[Fan Fiction] Staccato

The Ghost of Ember 06-07-2007 12:22 AM
Short bit of frippery. Based on the idea discussed in this thread.

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Staccato
By the Ghost Of Ember

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The grandfather clock gonged portentously, an ominous deep, and profound rumble. It was the type of noise one would expect at the arrival of dawn, the signaling of a new day, a significant sound not to be ignored by any.

It was the fifth time the Clock had gone off. Noon was fast approaching, and breakfast, which had been so painstakingly prepared with such care and consideration for the peculiarities of the pallet of it’s intended recipient, sat stale and cold.

The butler moved dutifully to the clock, sliding the key into it’s slot and turning it over, resetting the ancient machine to turn back in on itself still one more time. Like an hourglass flipped over one too many times. The Nightingale watched in placid disinterest as the butler went about his work, twitching slightly with each wrenching sound as Norman turned the key. It stirred the Memories within her, unreadable Memories about her father. She didn’t want to remember, but with the morning chores done, and the Negotiator still in bed, there was little more to do but wait and watch.

Dorothy glanced at the piano.

As if reading her thoughts, Norman gave the final wrenching turn and pulled the key from the socket. Turning to regard her, for a moment he seemed as if he were going to speak.

“Norman,” Dorothy said, enunciating his name with clear and deliberate, almost musical precision.

The butler once again prepared to say something, than seemed to think better of it. Instead he smiled politely and patted her shoulder as he moved on. The gesture of kinship was lost on the android, and she once more returned her gaze to the piano.

It had become something of a tradition, a routine in the Smith household. The Negotiator would sleep in, and she would wake him. Such dalliances as staying up in sleeping in were not only inefficient and rude, but unhealthy as well. Humans were designed to rest on set, defined schedules, and deviations from the norm wreaked havoc on their internal clock. It was her job to help Norman look after him.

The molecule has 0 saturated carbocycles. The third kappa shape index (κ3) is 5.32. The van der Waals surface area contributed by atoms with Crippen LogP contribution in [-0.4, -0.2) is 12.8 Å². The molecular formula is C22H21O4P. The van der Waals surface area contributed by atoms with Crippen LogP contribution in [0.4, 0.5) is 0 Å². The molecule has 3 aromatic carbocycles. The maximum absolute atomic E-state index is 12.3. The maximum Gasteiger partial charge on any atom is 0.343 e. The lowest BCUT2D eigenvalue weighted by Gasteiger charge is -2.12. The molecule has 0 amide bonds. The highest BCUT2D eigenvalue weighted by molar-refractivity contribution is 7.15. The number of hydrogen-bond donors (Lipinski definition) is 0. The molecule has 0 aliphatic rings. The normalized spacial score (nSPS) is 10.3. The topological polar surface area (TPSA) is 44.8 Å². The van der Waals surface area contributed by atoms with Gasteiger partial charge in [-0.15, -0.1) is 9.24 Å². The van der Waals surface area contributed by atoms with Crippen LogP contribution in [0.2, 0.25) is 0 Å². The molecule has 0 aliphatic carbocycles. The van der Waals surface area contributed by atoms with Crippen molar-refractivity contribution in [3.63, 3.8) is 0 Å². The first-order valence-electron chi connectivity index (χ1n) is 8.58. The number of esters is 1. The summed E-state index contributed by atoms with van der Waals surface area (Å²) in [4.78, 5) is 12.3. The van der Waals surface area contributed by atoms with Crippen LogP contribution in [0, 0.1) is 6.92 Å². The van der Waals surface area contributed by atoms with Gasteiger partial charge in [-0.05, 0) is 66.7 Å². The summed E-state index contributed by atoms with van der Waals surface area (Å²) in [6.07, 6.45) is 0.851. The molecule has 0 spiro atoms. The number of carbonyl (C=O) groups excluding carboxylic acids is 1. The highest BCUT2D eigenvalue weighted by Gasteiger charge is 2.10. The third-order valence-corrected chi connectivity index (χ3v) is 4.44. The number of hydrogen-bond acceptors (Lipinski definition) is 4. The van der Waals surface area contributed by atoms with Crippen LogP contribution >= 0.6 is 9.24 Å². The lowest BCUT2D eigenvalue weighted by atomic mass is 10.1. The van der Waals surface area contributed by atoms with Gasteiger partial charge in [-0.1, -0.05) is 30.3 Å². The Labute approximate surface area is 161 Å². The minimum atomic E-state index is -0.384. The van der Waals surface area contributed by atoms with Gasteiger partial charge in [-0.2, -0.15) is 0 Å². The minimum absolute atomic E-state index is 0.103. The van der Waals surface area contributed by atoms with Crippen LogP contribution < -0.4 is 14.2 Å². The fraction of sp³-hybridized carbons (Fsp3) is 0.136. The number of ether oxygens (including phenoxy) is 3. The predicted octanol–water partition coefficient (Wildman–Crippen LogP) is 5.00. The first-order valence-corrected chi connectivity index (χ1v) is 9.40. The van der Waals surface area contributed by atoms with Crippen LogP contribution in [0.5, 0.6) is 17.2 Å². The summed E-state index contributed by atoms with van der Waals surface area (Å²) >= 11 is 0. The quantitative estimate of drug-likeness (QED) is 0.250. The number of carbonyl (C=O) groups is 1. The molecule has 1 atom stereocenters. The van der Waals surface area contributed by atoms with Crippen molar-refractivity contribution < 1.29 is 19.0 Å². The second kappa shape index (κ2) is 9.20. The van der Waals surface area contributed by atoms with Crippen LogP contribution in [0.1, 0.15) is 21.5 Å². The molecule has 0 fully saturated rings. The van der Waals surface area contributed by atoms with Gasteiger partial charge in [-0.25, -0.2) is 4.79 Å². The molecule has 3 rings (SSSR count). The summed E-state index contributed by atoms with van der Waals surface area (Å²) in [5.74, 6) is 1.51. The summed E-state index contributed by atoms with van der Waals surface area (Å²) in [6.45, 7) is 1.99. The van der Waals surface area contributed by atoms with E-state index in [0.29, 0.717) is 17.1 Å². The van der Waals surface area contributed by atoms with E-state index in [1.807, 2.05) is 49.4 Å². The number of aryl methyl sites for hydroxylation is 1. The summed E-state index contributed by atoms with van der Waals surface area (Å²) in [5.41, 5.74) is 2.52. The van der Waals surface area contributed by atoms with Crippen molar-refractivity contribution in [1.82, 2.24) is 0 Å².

Gliding over to the Piano with her unnaturally graceful bearing, she sat on the stool and paused in reflection. A moment later she lifted the lid and prepared to play, waiting to hear some stirring sound from the bedroom, and give him a reprieve. Not a sound was heard, and so she brought her hands to the keys and played.

The strings resonated, and the sharp staccato sound of discord emerged from the piano. She played the song for several minutes, repeating it once or twice to be certain that he would have heard the notes. It was at this time that he would usually emerge from his den, shouting and growling like a feral animal. The tradition had been broken, and he did not come out.

Standing and moving over to the doorway to his room, Dorothy looked down at him. He was curled in up bed, the covers completely enveloping his body, making it look as if the bed had some enormous bulge in it’s center, like a pimple ready to burst. She observed his disposition in the sound of his breathing, in the rate of his heartbeat, in a ways that no human could.

Returning to the piano, she knew which song to play, but avoided it. Choosing instead to play the blues, knowing full well that he was ignoring it. After that had finished she switched to another, and yet another, carefully avoiding the one expected. Finally, after her patience faltered, and she began playing the song which Instro had taught her. The raindrop sonata, a beautiful, if somewhat tepid song.

Halfway through the song he began to rouse, stretching and yawning. He waited until the music was finished to emerge, his hair mussed and his robes loosely tied around his pajamas, a pillow clutched in one of his hands.

“You see Dorothy,” He said, smirking slightly. “This is the best way to get me up.”

“Roger.” The Android responded, once again playing the name as if a note.

“Hmmmn?” He asked, moving over to the glass windows that bordered the balcony.

“You're terrible at faking sleep,” She said, and slammed the lid of the piano.

“Dorothy.” He moaned, but it was too late, when he turned she was already gone.
Delirious 06-10-2007 12:18 PM
lol! Good try, Roger.

Great story. Smile
R. Daniel Olk 01 06-11-2007 12:11 AM
Cute to the max. And apart from some minor typos, pleasurable to read. Nice similes/metaphors, too.
paul1290 06-11-2007 08:03 AM
Yet another session of messing with Roger. Laughing